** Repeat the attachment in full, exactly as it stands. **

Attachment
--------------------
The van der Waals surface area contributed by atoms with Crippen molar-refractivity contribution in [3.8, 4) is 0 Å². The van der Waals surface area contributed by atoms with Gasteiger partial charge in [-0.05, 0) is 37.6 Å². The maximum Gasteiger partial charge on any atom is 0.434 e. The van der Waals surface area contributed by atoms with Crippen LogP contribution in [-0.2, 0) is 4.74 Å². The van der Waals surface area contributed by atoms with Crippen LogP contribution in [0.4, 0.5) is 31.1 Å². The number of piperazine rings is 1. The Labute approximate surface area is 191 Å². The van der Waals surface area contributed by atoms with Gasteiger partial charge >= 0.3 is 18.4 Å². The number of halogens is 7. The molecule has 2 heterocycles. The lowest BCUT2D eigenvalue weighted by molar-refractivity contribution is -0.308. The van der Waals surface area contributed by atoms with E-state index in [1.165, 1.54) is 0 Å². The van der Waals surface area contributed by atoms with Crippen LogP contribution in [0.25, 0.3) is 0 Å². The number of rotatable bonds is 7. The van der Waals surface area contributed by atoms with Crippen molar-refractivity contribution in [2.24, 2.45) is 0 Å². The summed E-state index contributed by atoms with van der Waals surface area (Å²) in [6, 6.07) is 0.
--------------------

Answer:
The van der Waals surface area contributed by atoms with Crippen molar-refractivity contribution in [3.8, 4) is 0 Å². The van der Waals surface area contributed by atoms with Gasteiger partial charge in [-0.05, 0) is 37.6 Å². The maximum Gasteiger partial charge on any atom is 0.434 e. The van der Waals surface area contributed by atoms with Crippen LogP contribution in [-0.2, 0) is 4.74 Å². The van der Waals surface area contributed by atoms with Crippen LogP contribution in [0.4, 0.5) is 31.1 Å². The number of piperazine rings is 1. The Labute approximate surface area is 191 Å². The van der Waals surface area contributed by atoms with Gasteiger partial charge >= 0.3 is 18.4 Å². The number of halogens is 7. The molecule has 2 heterocycles. The lowest BCUT2D eigenvalue weighted by molar-refractivity contribution is -0.308. The van der Waals surface area contributed by atoms with E-state index in [1.165, 1.54) is 0 Å². The van der Waals surface area contributed by atoms with Crippen LogP contribution in [0.25, 0.3) is 0 Å². The number of rotatable bonds is 7. The van der Waals surface area contributed by atoms with Crippen molar-refractivity contribution in [2.24, 2.45) is 0 Å². The summed E-state index contributed by atoms with van der Waals surface area (Å²) in [6, 6.07) is 0.